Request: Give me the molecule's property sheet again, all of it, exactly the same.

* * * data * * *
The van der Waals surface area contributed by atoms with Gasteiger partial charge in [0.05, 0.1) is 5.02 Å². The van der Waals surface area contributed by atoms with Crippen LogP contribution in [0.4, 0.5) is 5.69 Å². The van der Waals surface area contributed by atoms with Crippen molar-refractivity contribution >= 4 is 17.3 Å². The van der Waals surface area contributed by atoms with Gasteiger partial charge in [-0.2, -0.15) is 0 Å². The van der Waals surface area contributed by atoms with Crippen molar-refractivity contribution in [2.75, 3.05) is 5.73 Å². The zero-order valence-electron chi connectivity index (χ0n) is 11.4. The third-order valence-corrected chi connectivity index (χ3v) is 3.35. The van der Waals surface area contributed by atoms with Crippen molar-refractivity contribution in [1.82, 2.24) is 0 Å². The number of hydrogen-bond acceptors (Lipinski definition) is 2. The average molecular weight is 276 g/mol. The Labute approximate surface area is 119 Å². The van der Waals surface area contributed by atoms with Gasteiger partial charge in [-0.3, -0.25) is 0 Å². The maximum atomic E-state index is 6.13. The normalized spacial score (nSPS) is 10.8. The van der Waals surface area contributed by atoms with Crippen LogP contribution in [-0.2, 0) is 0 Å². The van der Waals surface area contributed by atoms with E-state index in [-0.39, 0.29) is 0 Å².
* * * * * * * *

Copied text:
The van der Waals surface area contributed by atoms with Gasteiger partial charge in [0.05, 0.1) is 5.02 Å². The van der Waals surface area contributed by atoms with Crippen LogP contribution in [0.4, 0.5) is 5.69 Å². The van der Waals surface area contributed by atoms with Crippen molar-refractivity contribution >= 4 is 17.3 Å². The van der Waals surface area contributed by atoms with Gasteiger partial charge in [-0.2, -0.15) is 0 Å². The van der Waals surface area contributed by atoms with Crippen molar-refractivity contribution in [2.75, 3.05) is 5.73 Å². The zero-order valence-electron chi connectivity index (χ0n) is 11.4. The third-order valence-corrected chi connectivity index (χ3v) is 3.35. The van der Waals surface area contributed by atoms with Crippen molar-refractivity contribution in [1.82, 2.24) is 0 Å². The number of hydrogen-bond acceptors (Lipinski definition) is 2. The average molecular weight is 276 g/mol. The Labute approximate surface area is 119 Å². The van der Waals surface area contributed by atoms with Gasteiger partial charge in [-0.3, -0.25) is 0 Å². The maximum atomic E-state index is 6.13. The normalized spacial score (nSPS) is 10.8. The van der Waals surface area contributed by atoms with Crippen LogP contribution in [-0.2, 0) is 0 Å². The van der Waals surface area contributed by atoms with E-state index in [-0.39, 0.29) is 0 Å².